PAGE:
ναύαρχος – nauarchos

The commander of the Greek city-states’ navies, roughly equivalent to “admiral,” or frequently rendered in English as “nauarch.”

In Hellenica, III.iv.27:
καὶ καταστήσασθαι ναύαρχον ὅντινα αὐτὸς βούλοιτο.
and to appoint nauarch whoever he might wish.

In Hellenica, III.iv.29:
Πείσανδρον δὲ τὸν τῆς γυναικὸς ἀδελφὸν ναύαρχον κατέστησε,
And he appointed Peisandros, the brother of his wife, nauarch,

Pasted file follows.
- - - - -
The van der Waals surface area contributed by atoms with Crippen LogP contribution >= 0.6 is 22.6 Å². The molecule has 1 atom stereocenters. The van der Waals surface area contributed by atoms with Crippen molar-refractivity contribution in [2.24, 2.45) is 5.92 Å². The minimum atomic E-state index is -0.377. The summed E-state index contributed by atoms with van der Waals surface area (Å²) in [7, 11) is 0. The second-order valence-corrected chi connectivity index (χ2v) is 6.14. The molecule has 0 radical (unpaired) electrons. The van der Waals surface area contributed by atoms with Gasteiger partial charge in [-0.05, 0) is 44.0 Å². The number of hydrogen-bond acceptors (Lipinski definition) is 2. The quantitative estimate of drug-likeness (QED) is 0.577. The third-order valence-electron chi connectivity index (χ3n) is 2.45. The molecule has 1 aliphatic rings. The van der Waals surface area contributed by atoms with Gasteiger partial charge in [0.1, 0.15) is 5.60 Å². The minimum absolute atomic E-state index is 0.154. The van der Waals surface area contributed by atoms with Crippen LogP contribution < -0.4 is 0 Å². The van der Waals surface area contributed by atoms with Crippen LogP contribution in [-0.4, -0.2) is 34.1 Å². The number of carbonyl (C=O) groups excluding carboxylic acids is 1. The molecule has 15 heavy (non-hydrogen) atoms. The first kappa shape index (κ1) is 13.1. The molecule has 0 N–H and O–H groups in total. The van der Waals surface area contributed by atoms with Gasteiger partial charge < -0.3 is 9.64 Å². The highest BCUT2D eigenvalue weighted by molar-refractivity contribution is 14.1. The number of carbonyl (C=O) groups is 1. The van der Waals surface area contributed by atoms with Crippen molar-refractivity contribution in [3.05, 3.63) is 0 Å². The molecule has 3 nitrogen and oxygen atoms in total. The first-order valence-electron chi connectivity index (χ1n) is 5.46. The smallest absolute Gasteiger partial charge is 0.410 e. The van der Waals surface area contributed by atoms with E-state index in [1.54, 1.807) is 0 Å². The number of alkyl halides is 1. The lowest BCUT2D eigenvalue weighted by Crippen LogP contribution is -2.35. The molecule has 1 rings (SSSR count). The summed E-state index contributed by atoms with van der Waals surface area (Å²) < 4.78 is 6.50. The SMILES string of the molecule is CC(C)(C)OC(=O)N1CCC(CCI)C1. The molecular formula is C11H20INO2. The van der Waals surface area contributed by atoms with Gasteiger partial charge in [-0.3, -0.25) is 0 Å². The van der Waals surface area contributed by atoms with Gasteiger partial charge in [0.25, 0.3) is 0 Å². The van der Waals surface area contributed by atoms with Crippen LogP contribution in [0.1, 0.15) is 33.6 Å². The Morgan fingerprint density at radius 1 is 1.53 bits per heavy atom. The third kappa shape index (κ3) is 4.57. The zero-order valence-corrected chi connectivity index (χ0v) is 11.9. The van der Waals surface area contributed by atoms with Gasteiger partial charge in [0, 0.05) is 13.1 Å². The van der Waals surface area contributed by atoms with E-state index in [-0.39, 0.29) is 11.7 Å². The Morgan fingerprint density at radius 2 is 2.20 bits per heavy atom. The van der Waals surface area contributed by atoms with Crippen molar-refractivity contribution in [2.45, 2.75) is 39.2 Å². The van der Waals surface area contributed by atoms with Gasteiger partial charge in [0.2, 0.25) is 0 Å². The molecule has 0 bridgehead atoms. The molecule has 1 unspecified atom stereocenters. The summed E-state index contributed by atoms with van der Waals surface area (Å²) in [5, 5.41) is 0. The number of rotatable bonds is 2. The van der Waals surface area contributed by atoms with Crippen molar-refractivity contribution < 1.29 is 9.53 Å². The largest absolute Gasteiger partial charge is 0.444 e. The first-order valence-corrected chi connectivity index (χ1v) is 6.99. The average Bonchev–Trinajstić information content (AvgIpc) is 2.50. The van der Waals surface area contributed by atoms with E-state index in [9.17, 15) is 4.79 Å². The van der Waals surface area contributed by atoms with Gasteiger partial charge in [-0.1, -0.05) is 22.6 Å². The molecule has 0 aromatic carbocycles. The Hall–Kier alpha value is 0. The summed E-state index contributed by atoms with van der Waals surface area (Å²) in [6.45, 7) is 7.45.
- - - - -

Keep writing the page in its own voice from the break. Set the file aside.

Greek used the -arch suffix a lot, for ‘commander.’ So there is phyl-arch (commander of a phyle, or tribe), and hipp-arch, for ‘cavalry commander,’ etc. So, some translators simply Anglicize the Greek word, rather than struggle with an English equivalent. It’s a choice that comes up with weights and measures. When the Greek says “four stadia,” one can render that as “four stadia” (maybe with a footnote), or say “four hundred feet” which would be the equivalent. When one’s goal is just to make sure that you, yourself, the translator knows what’s going on, it’s easier to use ‘nauarch, stadia,’ etc. rather than an approximate translation.